Dive deep and fly high with these atmospheric books as you head into the silly season.
Visions of fire
“It takes the satellites a while to catch up; our place is still there on Google Earth – months later. Every morning I reload the page, and there’s something calming when I still see – no blackened scar through the green.” Don’t read Alice Bishop’s A Constant Hum next bushfire season or you’ll have nightmares – such is the unflinching nature of her writing about flames, trauma and loss.
“‘They’ve declared the crow extinct.’ The air leaves me in a rush. Like that, all panic is gone. All this self-absorption dissolves and what I have left is the memory of twelve friends offering me gifts from their perches in the willow tree.” The Last Migration is a moving hymn to wild places and Franny Stone a brilliantly drawn conservationist in flight from her troubled past.
“This vast, barren landscape [in Iceland] wasn’t a place for life. But as we walked through it … I felt closer to my real self than I had since leaving the tent for the last time on the South West Coast Path.” In The Wild Silence Raynor Winn and her ailing husband Moth agree to re-wild a farm in Cornwall. Will it restore him?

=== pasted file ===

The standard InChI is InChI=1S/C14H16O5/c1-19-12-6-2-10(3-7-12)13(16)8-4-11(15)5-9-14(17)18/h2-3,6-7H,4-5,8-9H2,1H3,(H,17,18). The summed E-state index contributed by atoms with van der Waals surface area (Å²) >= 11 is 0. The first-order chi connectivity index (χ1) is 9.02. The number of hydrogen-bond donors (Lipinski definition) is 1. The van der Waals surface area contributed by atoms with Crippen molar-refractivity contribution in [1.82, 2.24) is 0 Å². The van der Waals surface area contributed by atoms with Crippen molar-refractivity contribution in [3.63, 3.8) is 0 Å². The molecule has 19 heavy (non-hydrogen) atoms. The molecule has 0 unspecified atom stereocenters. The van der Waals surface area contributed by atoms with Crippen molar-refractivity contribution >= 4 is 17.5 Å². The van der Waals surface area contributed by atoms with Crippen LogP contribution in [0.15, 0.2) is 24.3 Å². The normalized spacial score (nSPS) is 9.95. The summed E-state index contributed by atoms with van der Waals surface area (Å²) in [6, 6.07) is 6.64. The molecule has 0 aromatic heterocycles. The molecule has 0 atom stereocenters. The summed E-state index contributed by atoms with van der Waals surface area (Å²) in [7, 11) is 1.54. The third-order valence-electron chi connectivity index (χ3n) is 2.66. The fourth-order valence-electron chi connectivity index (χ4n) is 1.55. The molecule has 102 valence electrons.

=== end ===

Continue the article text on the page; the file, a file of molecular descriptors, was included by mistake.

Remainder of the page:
“‘Was your world once wild?’ a distant intelligence might ask. Yes, we’d say. Till it went under our ploughs and the hooves of our cattle. Under the weight of our stuff.” In Surfacing, Kathleen Jamie gives us a world made fresh – whether she’s on an archaeological dig in the Orkney Islands or reflecting on the 1989 student massacres in Tiananmen Square. Fabulous essays.
“We call them [starlings] murmurations, but the Danish term, sort sol, is better: black sun. It captures their almost celestial strangeness.” Following her runaway bestseller, H is for Hawke, Helen MacDonald offers us Vesper Flights. From fishpond to high rise, nestboxes to fungus hunting, glow worms to asylum seekers there’s one clear message: Knowing the species around you increasingly means opening yourself to grief.